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Why Facebook Is Only Worth $25 a Share

Chris Ciaccia

NEW YORK (TheStreet) -- Facebook FB seemingly makes new new lows almost every day, having fallen nearly 20% since its IPO. The uncertainty surrounding the company has caused one analyst to say the company is worth even less than it's trading at Monday.
Bernstein analyst Carlos Kirjner said he believes investors will question Facebook's ability to generate 2013 revenue near consensus, especially as revenue growth slows.
"While this deceleration may ultimately prove to be a temporary setback if, over time, Facebook manages to improve monetization of its inventory (both PC- and mobile-based) and maximize the value of social advertising, it will likely drive additional downside pressure on the stock beyond what is already reflected in our price target," Kirjner wrote in his note. He has a $25 price target on shares and initiated coverage with an underperform rating.
Facebook is likely to grow its revenue share of the display advertising market from 9% currently to about 18% by 2017, unless it proves to be "fundamentally disruptive," the analyst said. That would put 2017 revenue at about $17 billion. Advertising display revenue would grow 38% year-over-year in 2012, and 32% in 2013, much lower rates than Facebook's ad revenue has grown in the past. This makes the display advertising portion of the business worth $21 per share.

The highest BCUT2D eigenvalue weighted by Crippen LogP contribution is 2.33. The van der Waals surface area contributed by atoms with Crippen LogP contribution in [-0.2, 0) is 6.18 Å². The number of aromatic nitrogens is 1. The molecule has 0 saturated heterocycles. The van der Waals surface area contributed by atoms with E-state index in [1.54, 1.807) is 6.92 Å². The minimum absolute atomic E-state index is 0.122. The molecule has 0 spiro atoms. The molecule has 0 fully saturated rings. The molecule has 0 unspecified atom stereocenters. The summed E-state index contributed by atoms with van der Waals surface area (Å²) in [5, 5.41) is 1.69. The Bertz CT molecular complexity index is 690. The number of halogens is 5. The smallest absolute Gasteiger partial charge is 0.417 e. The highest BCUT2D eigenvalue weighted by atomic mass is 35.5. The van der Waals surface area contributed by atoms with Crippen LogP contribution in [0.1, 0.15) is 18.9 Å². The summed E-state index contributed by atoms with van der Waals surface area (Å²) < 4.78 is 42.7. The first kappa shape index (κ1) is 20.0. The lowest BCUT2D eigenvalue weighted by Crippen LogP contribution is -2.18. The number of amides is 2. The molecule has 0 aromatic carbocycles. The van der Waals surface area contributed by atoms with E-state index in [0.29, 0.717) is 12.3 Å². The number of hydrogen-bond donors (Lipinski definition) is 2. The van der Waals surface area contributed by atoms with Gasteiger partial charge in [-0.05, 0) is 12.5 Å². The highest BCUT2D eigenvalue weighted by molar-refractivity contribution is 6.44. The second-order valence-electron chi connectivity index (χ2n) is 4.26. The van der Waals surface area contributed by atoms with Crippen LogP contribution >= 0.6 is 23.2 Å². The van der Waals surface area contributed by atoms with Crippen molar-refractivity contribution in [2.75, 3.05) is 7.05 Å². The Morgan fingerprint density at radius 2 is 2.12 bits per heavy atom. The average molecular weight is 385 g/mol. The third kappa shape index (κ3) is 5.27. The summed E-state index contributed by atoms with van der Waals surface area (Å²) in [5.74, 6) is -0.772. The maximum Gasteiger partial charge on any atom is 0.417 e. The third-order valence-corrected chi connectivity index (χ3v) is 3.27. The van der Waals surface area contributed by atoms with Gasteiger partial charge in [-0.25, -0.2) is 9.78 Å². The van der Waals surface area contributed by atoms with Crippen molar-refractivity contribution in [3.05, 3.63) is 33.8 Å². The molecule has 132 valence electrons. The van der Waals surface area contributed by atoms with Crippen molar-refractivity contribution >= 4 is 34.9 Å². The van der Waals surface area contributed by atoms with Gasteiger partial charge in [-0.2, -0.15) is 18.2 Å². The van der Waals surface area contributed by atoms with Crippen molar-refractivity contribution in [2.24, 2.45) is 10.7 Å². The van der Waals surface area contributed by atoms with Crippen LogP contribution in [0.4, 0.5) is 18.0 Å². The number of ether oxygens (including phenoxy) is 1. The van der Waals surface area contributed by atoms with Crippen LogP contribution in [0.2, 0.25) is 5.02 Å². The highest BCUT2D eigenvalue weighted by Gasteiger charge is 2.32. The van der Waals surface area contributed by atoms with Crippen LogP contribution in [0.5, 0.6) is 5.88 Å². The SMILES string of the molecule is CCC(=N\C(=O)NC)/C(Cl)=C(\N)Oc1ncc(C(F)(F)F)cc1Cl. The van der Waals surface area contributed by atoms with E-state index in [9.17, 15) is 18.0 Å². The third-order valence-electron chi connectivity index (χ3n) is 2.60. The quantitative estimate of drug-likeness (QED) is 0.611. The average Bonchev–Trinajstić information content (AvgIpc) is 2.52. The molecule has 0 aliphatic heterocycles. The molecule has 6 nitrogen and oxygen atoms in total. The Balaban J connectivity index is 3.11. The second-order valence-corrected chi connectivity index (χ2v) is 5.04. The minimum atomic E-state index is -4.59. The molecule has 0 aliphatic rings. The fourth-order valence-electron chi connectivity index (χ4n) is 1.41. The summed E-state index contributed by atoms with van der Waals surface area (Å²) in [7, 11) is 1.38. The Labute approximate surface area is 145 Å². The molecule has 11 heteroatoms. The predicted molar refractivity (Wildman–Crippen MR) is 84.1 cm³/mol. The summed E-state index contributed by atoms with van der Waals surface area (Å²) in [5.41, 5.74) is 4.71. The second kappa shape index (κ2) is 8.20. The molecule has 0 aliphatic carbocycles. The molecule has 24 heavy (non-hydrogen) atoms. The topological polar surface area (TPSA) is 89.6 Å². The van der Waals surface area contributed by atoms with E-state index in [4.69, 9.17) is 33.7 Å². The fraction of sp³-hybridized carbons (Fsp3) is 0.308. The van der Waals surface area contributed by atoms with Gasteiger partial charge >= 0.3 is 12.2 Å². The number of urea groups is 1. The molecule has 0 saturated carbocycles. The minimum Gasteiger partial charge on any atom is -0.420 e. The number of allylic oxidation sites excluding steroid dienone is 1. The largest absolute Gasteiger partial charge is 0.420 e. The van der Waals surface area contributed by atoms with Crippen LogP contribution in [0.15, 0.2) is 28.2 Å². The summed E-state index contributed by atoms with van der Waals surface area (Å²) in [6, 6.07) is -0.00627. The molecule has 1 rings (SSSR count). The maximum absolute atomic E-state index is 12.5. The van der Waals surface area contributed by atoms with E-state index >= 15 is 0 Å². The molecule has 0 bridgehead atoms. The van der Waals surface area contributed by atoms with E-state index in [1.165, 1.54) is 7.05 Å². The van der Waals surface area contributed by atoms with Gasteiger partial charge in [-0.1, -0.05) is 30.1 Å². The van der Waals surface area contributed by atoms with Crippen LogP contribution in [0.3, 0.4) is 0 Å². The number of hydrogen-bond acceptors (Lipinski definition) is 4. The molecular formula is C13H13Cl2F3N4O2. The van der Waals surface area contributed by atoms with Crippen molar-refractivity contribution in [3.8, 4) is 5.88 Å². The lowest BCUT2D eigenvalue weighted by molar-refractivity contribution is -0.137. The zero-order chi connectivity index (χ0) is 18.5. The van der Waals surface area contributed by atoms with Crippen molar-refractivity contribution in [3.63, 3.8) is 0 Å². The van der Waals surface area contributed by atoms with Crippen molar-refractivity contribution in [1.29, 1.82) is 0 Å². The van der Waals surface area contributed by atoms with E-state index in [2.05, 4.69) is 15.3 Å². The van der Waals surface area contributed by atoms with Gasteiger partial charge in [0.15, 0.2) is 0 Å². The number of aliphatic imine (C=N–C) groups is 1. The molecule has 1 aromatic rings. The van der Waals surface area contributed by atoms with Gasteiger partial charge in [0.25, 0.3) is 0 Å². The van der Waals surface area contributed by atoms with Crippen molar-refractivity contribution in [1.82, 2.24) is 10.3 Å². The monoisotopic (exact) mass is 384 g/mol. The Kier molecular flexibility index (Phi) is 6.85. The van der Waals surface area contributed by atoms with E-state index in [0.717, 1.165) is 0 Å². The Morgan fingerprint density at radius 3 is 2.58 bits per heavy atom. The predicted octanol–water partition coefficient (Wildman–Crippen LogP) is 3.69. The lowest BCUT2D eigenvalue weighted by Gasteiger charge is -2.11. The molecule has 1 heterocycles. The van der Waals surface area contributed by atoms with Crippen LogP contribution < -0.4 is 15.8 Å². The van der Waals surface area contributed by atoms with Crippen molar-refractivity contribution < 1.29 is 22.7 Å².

Even though Kirjner has a target of $25 on Facebook, he does note that social advertising may indeed prove disruptive, and the company could be worth considerably more if it were to have a similar revenue trajectory to Google GOOG .
If advertising revenue grows 74% year over year for the next three years and 22% per annum over the next 14 years, Facebook could have an enterprise value of $79 billion, or $33 a share.
There is also the matter of Facebook's social graph and the businesses that could be built upon this, which Kirjner believes could be worth $4 a share, but has the potential for much more.
"Comparing the information assets Facebook controls with other rich consumer data sets such as those assembled by the credit bureaus suggests that the option to develop new businesses could be worth up to $52 billion," Kirjner wrote.
Shares of Facebook are sharply lower Monday, off 3.43% to $26.77.
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--Written by Chris Ciaccia in New York
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